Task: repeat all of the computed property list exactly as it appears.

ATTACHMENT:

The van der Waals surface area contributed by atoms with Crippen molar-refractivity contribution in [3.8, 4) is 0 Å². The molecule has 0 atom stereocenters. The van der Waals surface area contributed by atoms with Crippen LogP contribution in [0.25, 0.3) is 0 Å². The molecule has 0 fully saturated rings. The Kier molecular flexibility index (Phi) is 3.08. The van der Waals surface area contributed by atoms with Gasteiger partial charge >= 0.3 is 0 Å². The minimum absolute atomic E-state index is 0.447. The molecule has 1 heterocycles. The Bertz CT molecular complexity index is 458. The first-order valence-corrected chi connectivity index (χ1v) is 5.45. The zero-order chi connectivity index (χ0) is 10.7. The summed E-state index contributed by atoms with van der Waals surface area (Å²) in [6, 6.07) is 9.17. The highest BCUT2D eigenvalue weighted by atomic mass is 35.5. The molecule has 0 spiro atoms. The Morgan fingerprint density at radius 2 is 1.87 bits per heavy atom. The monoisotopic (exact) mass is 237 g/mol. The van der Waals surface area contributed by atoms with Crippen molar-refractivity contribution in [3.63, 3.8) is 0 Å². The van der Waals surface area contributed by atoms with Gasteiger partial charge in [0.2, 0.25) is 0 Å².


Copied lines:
The van der Waals surface area contributed by atoms with Crippen molar-refractivity contribution in [3.8, 4) is 0 Å². The molecule has 0 atom stereocenters. The van der Waals surface area contributed by atoms with Crippen LogP contribution in [0.25, 0.3) is 0 Å². The molecule has 0 fully saturated rings. The Kier molecular flexibility index (Phi) is 3.08. The van der Waals surface area contributed by atoms with Gasteiger partial charge >= 0.3 is 0 Å². The minimum absolute atomic E-state index is 0.447. The molecule has 1 heterocycles. The Bertz CT molecular complexity index is 458. The first-order valence-corrected chi connectivity index (χ1v) is 5.45. The zero-order chi connectivity index (χ0) is 10.7. The summed E-state index contributed by atoms with van der Waals surface area (Å²) in [6, 6.07) is 9.17. The highest BCUT2D eigenvalue weighted by atomic mass is 35.5. The molecule has 0 spiro atoms. The Morgan fingerprint density at radius 2 is 1.87 bits per heavy atom. The monoisotopic (exact) mass is 237 g/mol. The van der Waals surface area contributed by atoms with Crippen molar-refractivity contribution in [3.63, 3.8) is 0 Å². The van der Waals surface area contributed by atoms with Gasteiger partial charge in [0.2, 0.25) is 0 Å².